German car manufacturer sued to phase out its combustion engines

Out-Law News | 24 May 2022 | 2:18 pm | 3 min. read

An organic farmer from Germany has filed a climate action against a major German car manufacturer, arguing that it is partly responsible for the impact of climate change on his farm and forest.

Ulf Allhoff-Cramer filed a lawsuit against Volkswagen at the Detmold Regional Court, with the support of Greenpeace. He wants to require the carmaker to stop the production of vehicles with combustion engines by 2030 for reasons of climate protection. At the first oral hearing in the case last week, the court expressed its doubts on the merits of the claim.

Allhoff-Cramer, who runs an organic farm with forestry along with his family, has argued that the impact of Volkswagen's business activities on the climate affects some of his central legal interests: his property, health and his “right to preserve greenhouse gas-related freedom”. The farmer wants to require the car manufacturer to limit the installation of combustion engines to no more than 25% of its passenger cars and light commercial vehicles sold between 2021 and 2029, and to none at all from 2030 onwards. He also wants to require it to reduce its CO2 emissions by 65% by 2030 compared to its emissions from 2018.

In last week’s oral hearing, the Detmold Regional Court expressed its doubts regarding the claim. It said that Allhoff-Cramer and his lawyers had to show specifically which adverse effects he was experiencing and which of his rights were being violated by the CO2 emissions. According to the court, this was not apparent with regard to his property rights, and the same applied to his health. With regard to the right to preserve "greenhouse gas-related freedom", on which Allhoff-Cramer relies, the presiding judge inquired what actually was meant by this. He had doubts as to whether such a right could be recognised.

The term "right to greenhouse gas-related freedom" refers to a decision of the German Federal Constitutional Court from last year. In this landmark decision, the court had required German lawmakers to amend the Federal Climate Protection Act. It said parts of the law were unconstitutional, as it did not regulate clearly enough how the legally stipulated greenhouse gas reduction is to be achieved in the period after 2030. This would violate the civil liberties of the claimants, some of whom were still very young, as high emission reduction burdens would be postponed to periods after 2030. In its decision, the Federal Constitutional Court in particular relied on Article 20a of the German constitution, which states: "Mindful also of its responsibility towards future generations, the state shall protect the natural foundations of life and animals by legislation and, in accordance with law and justice, by executive and judicial action, all within the framework of the constitutional order."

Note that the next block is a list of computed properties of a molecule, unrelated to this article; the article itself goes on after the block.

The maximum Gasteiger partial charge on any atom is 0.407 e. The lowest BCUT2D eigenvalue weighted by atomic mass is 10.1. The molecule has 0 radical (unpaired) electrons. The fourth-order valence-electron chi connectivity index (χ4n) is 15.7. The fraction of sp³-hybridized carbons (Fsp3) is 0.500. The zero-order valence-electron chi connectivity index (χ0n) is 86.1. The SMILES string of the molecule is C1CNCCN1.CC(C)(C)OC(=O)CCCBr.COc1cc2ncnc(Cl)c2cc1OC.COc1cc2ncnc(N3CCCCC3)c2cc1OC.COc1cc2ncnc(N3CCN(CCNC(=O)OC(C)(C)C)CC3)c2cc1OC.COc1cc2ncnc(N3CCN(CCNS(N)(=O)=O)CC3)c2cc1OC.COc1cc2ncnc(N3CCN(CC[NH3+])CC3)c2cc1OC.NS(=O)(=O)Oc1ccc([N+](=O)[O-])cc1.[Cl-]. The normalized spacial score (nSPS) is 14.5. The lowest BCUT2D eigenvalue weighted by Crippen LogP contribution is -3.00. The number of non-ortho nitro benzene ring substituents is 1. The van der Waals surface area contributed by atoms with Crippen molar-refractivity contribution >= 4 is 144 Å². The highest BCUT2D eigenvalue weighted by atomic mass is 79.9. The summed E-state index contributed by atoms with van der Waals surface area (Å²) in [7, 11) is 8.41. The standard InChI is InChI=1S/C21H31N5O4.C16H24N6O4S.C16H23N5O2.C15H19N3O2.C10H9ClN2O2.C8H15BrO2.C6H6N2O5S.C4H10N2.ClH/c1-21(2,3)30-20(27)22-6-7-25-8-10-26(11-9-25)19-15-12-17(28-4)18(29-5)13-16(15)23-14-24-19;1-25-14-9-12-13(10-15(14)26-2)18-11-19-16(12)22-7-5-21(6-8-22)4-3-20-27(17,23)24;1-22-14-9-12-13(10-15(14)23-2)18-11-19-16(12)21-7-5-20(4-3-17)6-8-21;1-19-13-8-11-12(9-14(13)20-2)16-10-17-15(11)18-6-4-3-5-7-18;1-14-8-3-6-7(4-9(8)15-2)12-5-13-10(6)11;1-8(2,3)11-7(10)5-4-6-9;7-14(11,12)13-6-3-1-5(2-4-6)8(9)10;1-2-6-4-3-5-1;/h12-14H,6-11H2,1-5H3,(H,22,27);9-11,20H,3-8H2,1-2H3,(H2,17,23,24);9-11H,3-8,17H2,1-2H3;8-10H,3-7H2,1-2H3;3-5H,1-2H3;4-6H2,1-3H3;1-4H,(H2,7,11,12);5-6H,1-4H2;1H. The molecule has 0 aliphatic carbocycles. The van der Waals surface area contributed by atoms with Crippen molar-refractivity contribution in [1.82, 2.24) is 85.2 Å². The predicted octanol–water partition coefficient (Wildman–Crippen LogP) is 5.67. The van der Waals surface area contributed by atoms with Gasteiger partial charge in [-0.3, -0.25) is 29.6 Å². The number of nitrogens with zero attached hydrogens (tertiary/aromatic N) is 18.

However, in Allhoff-Cramer’s case, the Detmold Regional Court pointed out that Article 20a does not constitute a fundamental right.

The Detmold Regional Court saw problems with regard to causation. It indicated that it was unclear how and whether the CO2 emissions and the associated consequences could be attributed to the car manufacturer. In addition, it raised the question of whether emissions caused by vehicles of affiliated companies could be attributed to the defendant as their parent company. Furthermore, the court indicated that an unlawful behaviour by the car manufacture appeared unlikely as there are no specific budgets for greenhouse gases. It also stated that the lawmakers, and not the courts, were responsible for binding requirements on CO2-emissions.

In addition, the court pointed out that - if there was indeed an obligation - it was still up to the car manufacturer to decide how to stop the impairment of Allhof-Cramer's property.

Allhof-Cramer's lawyer said she had already presented the farmer’s point of view. The asserted violations of legal interests had already occurred noticeably and were also scientifically verifiable. If necessary, this should be clarified by a court expert opinion, she said.

Allhof-Cramer and his lawyers may respond to the court's indications until 30 June. The other side can then submit its reply within six weeks. The Detmold Regional Court will publish its decision on 9 September.

This is not the only climate action against a German car maker. Other cases are pending before the German courts. In October 2021, Deutsche Umwelthilfe (DUH) filed climate actions against Mercedes Benz and BMW in Stuttgart and Munich. DUH is also demanding the end of the combustion engine by 2030. Climate activist Clara Mayer and Greenpeace directors Roland Hipp and Martin Kaiser have filed a lawsuit (125 pages/1.4KB) against VW at the Regional Court of Braunschweig in November 2021 - they too want to enforce an earlier phase-out of the combustion engine. Meanwhile, the EU is preparing to phase out the combustion engine by 2035.

Climate lawsuits are on the rise worldwide and are becoming more varied, both in terms of their legal justification and in the selection of defendants. A recent report (2913-page PDF/84,4 MB) by the Intergovernmental Panel on Climate Change describes climate lawsuits as a tool that is increasingly being used to influence the behaviour of governments and businesses.